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Langdon Hospital is a Secure Mental Health Hospital providing 111 male inpatient beds. Supporting men from the South West area of England who, as a consequence of their mental health needs, have had contact with the legal system and require a safe and secure environment that enables them to receive a wide range of treatments, therapies and care to assist in their recovery. People staying with us may have medium secure, low secure or open accommodation.  The video below created by service users, demonstrates the journey through Langdon Hospital .

Transitions between wards and into the community can be extremely challenging and distressing for some people. This was summarised recently by one of our service users when describing why he thought this proposal was important:

“the hospital is like your family, you’re in here for so long and then all of a sudden you are discharged and it just gives you the feeling that the support will be carried on through into the community, its just not nice being around a group of people that you have known for so long and then you don’t see them again- without this, it’s going to be like taking a step back rather than forward.

We are aiming to co-produce a peer network both at Langdon Hospital and in the local community. For those individuals currently at Langdon Hospital this will provide a pathway into the community and most importantly instill hope. Service users have identified the crucial need of having a peer support group; “likeminded individuals that can provide a different kind of support, your peers are key. They give you a different kind of hope”

This will be a weekly session were individuals with lived experience may offer social, emotional or practical help and support to each other. There is a key focus on strengths with a consensus of everyone working towards their own wellbeing and recovery. Peer support groups have evidenced improvements in mental health symptoms – reducing the risk of readmission, larger social support networks , enhanced self-esteem and social functioning.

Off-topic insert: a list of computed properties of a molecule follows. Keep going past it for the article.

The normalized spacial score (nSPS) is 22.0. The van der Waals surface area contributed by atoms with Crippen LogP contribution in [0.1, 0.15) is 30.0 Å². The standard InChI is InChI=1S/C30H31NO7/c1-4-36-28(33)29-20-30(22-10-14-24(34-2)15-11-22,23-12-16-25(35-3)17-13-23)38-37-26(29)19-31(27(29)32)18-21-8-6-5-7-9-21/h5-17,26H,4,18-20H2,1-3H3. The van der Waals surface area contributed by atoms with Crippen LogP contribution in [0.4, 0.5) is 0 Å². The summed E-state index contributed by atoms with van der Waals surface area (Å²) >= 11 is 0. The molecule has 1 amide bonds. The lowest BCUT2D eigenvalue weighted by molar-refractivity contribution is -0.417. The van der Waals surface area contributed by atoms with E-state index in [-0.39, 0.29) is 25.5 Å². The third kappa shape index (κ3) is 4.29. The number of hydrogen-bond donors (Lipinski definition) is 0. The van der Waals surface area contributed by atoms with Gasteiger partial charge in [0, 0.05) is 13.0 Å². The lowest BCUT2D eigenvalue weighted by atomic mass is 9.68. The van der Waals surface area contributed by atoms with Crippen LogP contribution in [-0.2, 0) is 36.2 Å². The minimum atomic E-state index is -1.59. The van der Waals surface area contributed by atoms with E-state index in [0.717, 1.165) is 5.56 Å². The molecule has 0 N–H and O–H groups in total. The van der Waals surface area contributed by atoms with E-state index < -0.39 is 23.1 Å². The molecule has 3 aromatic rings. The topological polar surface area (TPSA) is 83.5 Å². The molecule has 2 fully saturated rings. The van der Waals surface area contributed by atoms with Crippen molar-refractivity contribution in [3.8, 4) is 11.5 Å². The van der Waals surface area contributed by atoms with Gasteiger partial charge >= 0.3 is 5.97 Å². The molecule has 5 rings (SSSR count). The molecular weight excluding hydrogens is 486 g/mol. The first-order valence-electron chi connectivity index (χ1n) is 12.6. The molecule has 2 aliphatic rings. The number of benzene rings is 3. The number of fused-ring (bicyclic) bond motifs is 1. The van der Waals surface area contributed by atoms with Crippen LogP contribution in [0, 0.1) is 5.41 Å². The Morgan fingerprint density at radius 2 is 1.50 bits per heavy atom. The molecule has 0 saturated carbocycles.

The Forensic male client group are exceptionally vulnerable and in order to prevent high levels of psychiatric morbidity and further re-offending; structured pathways from hospital to community are required to enable seamless transitions whilst supporting service users sustained recovery (Davies et al, 2007). To significantly aid this it has been recognised a peer support group is vital. A peer support group will bridge the gap from hospital to community. Service Users are susceptible to institutionalisation, with the familiarity of ward routines, security and staffing; the long awaited discharge can be somewhat daunting and can exacerbate relapse. 

We asked current service users that are close to discharge at Langdon Hospital ‘why would you like a peer support group in the community?’

 “….familiar faces, support network, able to keep in contact with friends you have met in hospital. When I’m discharged I feel I won’ t have anyone to turn to that know me, I would also be worried for my mum and the lack of support network for my family – as once I am discharged the support will be gone. If there was somewhere in the community the support network would carry on, it would be helpful, a familiar face. When you leave hospital it feels like they just dump you, a CPN (community psychiatric nurse) is not enough  ….I will have to start all over again and will be easier for my mum to talk to someone she knows and that knows me”